Anna David vents her frustration about recent distortions of 12 step groups in coverage of Philip Seymour Hoffman’s death:
…I grow concerned about factually inaccurate information being spread in ways that are truly dangerous. That happened when I stumbled upon this io9 post which states, about 12-step, both that “the problem is that the sponsor system doesn’t fit with current scientific understandings of how addiction recovery works” and that “most NA groups frown on taking meds and forbid sponsors from doing it or advocating for it.”
I’m no expert but here’s what I understand:
- The “sponsor system” has nothing to do with “scientific understandings”
- A 12-step group doesn’t “frown on taking meds.” The literature directly states, in fact that “some A.A. members must take prescribed medication for serious medical problems.”
- Sponsors are not “forbidden” from doing anything. Sponsors are not, in fact, mentioned in the Big Book. As the literature about medication says: “No A.A. member should ‘play doctor’; all medical advice and treatment should come from a qualified physician.”
Here’s what I don’t understand:
- Why people blatantly lie when arguing against something when the facts are so clearly easy to find.
Here’s what I think helps:
- Articles that offer unbiased explanations of alternatives to standard AA, like this one from yesterday’s Times.
10 thoughts on “The Misconceptions Go Round”
“Here’s what I don’t understand: Why people blatantly lie when arguing against something when the facts are so clearly easy to find.”
I often wonder about this too. I think some folk have a powerful aversion to the evidence when it clashes with their world view, particularly around spirituality. In these cases folk will often argue that 12-step is ‘not scientific’ despite the fact that studies using rigorous scientific methodology support positive outcomes.
I think also there is a small but vocal group of people who have an axe to grind with 12-step for their own personal reasons, but are not always honest about their motives.
I had to look up what ‘word’ means! We are indeed two nations separated by a common language.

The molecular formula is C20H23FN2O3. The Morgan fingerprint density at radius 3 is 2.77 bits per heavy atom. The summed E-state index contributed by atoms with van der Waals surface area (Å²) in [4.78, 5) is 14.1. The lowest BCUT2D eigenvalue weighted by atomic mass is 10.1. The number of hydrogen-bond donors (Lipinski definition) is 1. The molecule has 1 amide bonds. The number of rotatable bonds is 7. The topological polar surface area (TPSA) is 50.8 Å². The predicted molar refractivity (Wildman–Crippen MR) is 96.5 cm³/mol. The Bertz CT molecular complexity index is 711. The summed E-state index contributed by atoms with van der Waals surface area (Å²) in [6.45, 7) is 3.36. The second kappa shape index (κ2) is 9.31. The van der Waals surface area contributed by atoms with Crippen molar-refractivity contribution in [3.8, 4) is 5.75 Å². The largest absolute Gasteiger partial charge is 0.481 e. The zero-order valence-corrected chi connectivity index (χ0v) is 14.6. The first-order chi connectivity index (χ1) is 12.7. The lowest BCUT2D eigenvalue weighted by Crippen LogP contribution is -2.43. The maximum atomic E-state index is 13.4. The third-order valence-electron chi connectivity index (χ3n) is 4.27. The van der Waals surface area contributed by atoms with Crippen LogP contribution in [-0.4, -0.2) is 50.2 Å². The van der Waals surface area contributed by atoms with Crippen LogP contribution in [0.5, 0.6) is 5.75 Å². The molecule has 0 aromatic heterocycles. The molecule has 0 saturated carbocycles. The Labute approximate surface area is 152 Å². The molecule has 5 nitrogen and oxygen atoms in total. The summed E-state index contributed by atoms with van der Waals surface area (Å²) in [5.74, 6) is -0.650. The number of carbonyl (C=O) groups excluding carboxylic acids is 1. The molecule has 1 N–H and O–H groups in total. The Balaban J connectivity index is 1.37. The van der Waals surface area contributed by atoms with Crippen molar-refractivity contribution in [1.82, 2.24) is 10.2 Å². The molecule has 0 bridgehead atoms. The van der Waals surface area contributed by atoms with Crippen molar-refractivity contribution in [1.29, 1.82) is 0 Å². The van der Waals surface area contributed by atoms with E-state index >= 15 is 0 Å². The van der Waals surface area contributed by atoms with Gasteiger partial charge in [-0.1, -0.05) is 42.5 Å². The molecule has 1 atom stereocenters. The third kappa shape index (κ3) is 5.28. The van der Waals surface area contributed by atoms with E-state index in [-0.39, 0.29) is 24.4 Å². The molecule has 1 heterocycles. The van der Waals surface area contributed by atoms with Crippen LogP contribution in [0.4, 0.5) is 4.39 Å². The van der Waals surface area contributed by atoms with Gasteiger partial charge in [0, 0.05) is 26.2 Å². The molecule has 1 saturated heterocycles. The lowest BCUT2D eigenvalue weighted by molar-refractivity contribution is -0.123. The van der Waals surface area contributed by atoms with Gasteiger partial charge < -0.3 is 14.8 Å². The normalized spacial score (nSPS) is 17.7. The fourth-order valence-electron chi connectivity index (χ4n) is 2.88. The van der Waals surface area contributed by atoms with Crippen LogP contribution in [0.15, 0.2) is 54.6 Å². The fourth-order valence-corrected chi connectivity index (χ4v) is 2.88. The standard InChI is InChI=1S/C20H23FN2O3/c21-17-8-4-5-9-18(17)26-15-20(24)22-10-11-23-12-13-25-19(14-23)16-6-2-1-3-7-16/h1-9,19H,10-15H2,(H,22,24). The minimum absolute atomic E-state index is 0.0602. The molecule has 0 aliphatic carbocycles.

BTW – You’re in Scotland, right? Have you ever heard the expression “hogan’s goat”? It came up in conversation and we looked it up (nsfw) and it said the origin was Scottish.
Never head of Hogan’s goat. It sounded Irish rather than Scottish; so I looked it up and it said it was originally Cornish which is as far away from Scotland as you can get in the UK. Not an everyday phrase…
I think we’re missing one obvious point here–many of these attacks are generated out of the New Atheist movement, which sees AA/NA as dangerous religious cults. At which point they feel free to say just about anything about the program.
There are, of course, atheists in AA, but I’m guessing those of the ‘New Atheist Movement’ are of the fundamentalist, our way or no way, type.
That’s a very interesting observation and I’d never considered it.
I’m a long time long time 12 step member and though I don’t label myself as an atheist, most people do. I’m not sure why I felt the need to offer that, but there it is.
It’s also interesting that meditation and mindfulness doesn’t seem to offer a bridge.
You’ve got my gears moving. I’ve often observed things like a hard materialism, libertarianism and faith in utilitarianism, but never atheism playing a role. Hmmm.
I think you are right Dirk, when lurking on anti-12 step sites I have found there are often influences to the militant new atheism which asserts that religious and spiritual people and their ideas deserve no respect only ridicule.
One thing the new atheists like to do, like their fellow fundamentalists, is simplify the world down into neat black and white dichotomies – us and them, black and white. Which is why they will only focus on the mirror opposites of themselves, and insist that all Christians are like the Westboro Church or that all Muslims are like al-Qaeda.
As you say Jason, 12-step offends many idolatries of the dying modernist age to which you could add individualism, rationalism and atheism.
Oy vey! Atheists waging a culture war in addiction treatment and recovery.
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